Friday, May 05, 2006

Unlighthearted


Usually a cowboy doesn't come without his horse.
Django (Franco Nero in Sergio Corbucci's eponymous film, 1966) doesn't come without his coffin.

Initially, I had decided to watch a spaghetti western as a recreation from Giallo. How naive of me: it's hard to think of a more gothic western than this very dark, very violent, very nihilistic film which epitomises the opposition between the American and Italian Western genres.

Django seems to have been built on a systematic inversion of the classic western codes:
the classic cowboy rides an energetic horse, Django carries a dirty coffin;
the classic landscape is wide open, full of promises, here the decaying city is slowly sinking into the mud (where a bunch of prostitutes are wrestling at some point, offering a typical Meyer-ish scene...);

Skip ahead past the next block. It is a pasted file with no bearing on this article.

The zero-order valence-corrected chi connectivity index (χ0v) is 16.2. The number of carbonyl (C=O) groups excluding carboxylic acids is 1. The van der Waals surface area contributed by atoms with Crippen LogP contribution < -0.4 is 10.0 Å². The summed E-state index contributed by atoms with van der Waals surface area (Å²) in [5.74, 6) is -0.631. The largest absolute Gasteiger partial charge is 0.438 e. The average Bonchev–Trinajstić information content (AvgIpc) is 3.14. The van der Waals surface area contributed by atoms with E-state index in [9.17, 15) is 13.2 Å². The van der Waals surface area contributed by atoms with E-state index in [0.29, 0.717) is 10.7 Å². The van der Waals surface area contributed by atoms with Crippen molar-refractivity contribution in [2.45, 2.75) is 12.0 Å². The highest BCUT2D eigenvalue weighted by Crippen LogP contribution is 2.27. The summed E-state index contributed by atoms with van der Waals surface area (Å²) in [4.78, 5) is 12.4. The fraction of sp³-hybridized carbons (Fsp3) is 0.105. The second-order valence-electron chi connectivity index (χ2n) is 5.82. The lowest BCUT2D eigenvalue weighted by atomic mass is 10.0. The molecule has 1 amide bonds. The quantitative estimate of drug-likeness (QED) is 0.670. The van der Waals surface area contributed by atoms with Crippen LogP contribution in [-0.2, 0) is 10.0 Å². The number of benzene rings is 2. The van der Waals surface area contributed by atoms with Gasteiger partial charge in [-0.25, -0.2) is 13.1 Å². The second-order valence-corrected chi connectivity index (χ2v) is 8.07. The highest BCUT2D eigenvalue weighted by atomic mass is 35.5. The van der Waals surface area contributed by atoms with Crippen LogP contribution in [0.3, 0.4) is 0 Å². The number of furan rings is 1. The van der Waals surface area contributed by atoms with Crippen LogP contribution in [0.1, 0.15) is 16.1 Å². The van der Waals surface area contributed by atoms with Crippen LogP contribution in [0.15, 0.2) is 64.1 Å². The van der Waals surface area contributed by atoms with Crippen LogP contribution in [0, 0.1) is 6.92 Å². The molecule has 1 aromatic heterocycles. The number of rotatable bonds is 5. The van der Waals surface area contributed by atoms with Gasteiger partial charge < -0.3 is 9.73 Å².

classic gunfights are based on honour and all opponents are equitably armed, when Django's coffin hides the most deadly machine gun which leaves no chance to his enemies and results in massive killings...
The list of examples could go on forever.

When classic western was an epic representation of the American pionneering spirit, overcoming obstacles to get a better life, Django, as one of the funding movies of the Italian western, is its perfect symmetrical embodiement:
a devastated land where Death has blue eyes and carries a coffin.


Django, a strange crossover of a gothic movie, a western and a shoot-them up video game. Available here.

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